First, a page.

This Mediterranean cruise explores Md. grocery aisles

January 04, 1995|By Karol V. Menzie | Karol V. Menzie,Sun Staff Writer

Take a moment to savor the flavor notes in the symphony that is Mediterranean cuisine: tomato and fennel, couscous and lentils, olives and goat's milk cheese, dates and apricots, pomegranates and figs, saffron and dill.

If that luscious list makes you want to head for Spain, Italy or Tunisia, don't start packing yet. The wonderful, healthful foods of the Mediterranean region are as close as your nearest supermarket.

Take it from an expert, Paula Wolfert, author of numerous cookbooks about the region, including the latest, "Cooking of the Eastern Mediterranean."

"It's all here!" Ms. Wolfert says, gesturing around a local grocery store on a recent visit to Baltimore to promote her book. Invited to find the Mediterranean in Maryland, she brings to an ordinary shopping trip a sense of the region's richness, exoticism and variety. Traveling around the store with her is an adventure, akin to prowling the souks, open-air markets and tiny shops of Algeria, Greece and Southern France.

She pauses in the produce aisle, caressing a small, fresh eggplant. "This is the world of eggplant, the Mediterranean. Every shape, size, some just this big" -- holding her fingers a few inches apart -- "some as long as your arm. In Turkey, you can find any shape." She moves on.

"Basil, you know, in most parts of the Mediterranean, people don't eat basil. In North Africa, people think it's for keeping insects out of the house. They put it in their windows. In France and in Italy, and in Turkey, they use it for cooking. But not in Greece, not in the Arab countries, and not in North Africa."

She takes a few more steps, puts her hand on the purple-red bulb of a beet. "Beets, very important," she says, in characteristically staccato style. She is brimming with information and anxious to share it. "In most markets in the Mediterranean, beets are roasted, and sold roasted. The greens are sold separately, and are used for all kinds of stews. You know, some cucumbers in the Mediterranean are so sweet that they're served for dessert."

Fennel she says, is a very important vegetable in the Mediterranean region. She picks up several bulbs and examines their ends. "You would make salads with this. . . . You always want a very wide bulb, a fat bulb, because it's more tender."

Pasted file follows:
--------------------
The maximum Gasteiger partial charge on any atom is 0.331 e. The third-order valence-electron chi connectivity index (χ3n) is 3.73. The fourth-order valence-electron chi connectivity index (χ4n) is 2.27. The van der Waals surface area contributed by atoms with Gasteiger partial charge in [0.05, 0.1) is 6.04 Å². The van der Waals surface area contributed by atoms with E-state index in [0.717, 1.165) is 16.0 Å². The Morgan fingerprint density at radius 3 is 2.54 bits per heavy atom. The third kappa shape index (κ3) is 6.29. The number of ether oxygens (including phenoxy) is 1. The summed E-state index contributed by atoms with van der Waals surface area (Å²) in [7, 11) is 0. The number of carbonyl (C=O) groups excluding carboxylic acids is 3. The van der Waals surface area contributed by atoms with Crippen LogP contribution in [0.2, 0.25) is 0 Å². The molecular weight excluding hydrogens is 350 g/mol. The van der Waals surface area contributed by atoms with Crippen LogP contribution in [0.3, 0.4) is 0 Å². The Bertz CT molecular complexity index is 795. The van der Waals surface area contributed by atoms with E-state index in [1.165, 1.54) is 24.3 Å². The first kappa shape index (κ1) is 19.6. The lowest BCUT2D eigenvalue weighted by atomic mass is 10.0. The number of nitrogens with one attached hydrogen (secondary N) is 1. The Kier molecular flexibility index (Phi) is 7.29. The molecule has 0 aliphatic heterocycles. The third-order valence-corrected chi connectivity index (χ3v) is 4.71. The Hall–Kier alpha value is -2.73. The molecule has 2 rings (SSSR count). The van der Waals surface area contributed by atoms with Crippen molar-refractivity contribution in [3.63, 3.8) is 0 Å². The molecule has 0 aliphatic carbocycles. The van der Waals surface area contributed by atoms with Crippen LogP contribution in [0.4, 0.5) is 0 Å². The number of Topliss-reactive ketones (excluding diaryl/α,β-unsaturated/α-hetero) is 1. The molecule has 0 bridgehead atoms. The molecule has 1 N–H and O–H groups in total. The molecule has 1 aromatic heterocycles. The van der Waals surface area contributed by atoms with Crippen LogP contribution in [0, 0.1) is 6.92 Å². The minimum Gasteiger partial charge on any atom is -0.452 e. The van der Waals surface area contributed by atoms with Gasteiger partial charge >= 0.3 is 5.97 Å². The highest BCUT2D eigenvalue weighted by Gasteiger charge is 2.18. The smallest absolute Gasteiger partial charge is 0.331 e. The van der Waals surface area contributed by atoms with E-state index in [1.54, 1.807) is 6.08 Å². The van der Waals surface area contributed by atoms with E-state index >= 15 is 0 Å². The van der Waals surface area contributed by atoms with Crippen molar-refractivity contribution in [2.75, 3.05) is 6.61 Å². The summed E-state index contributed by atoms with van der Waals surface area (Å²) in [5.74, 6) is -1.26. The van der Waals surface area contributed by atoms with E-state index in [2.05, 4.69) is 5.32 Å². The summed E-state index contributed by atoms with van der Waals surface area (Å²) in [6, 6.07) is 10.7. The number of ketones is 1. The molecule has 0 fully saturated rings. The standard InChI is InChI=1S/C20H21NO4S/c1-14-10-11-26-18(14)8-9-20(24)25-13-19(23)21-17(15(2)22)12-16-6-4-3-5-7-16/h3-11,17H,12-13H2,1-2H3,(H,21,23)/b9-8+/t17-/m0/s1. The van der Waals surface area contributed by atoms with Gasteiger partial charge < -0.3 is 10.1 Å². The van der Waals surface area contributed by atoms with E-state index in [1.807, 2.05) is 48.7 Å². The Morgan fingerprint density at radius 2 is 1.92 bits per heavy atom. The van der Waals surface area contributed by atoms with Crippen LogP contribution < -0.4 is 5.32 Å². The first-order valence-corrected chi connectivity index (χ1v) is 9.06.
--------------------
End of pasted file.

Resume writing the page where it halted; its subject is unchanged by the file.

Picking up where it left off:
She walks on, ticking off the vegetables that would grace a Mediterranean table. Carrots, leeks, garlic, radicchio. "We have different mushrooms, but these can be used instead," she says. "And of course, all the different squashes. We have different peppers, and I think in a funny way, better and more fragrant peppers than you do here, in the North, even though peppers come from Mexico. The peppers of Tunisia, of Macedonia, of southern Turkey, the peppers of Aleppo, of Catalonia . . . these peppers have a fragrance. And it's the soil."

She picks up a slender, light-green pepper. "This is a cubanelle. This is a cooking pepper, and I use this a lot in cooking. It's very similar to mild peppers that you have in Tunisia and Spain. It's a wonderful pepper for frying. If you want to do fried green peppers, like veal and peppers, this is the pepper you use."

"If you can't get something like the delicious sour plums in the Eastern Mediterranean that they use a lot in cooking, you substitute cranberries," she advises. "Cranberries work very well."

It should come as no surprise that Western food works well in Mediterranean cuisine, for many of its staples originated in the New World, including potatoes, tomatoes and chili peppers.

She moves through the store, pouncing on likely items. Flour tortillas that could be used in place of Middle Eastern flat breads. Fresh pastas -- "The whole world is pasta crazy, it's not just Americans." Yogurt, used extensively in the eastern Mediterranean -- "But when they buy yogurt, it's usually drained, so all the water is out of it, and it's very thick."

In front of the milk section, she pauses. In the Mediterranean, she says, "you might have goat's milk as well as sheep's milk" -- and there it is on the shelf: Goat's milk from California. "Isn't that amazing?" she says.

In the gourmet section, she finds a treasure trove.

"Now here's couscous. . . . All couscous is precooked -- all couscous. Couscous has the ability to multiply seven times itself." She holds up a box and shakes it. "This is 2 1/2 cups. One pound is 2 1/2 cups. When people follow these directions, they get about 6 cups couscous. When they steam it, they get about 12 cups. Now what do you think happens to the couscous if you don't steam it? It grows in your stomach. It isn't so hard to steam couscous."

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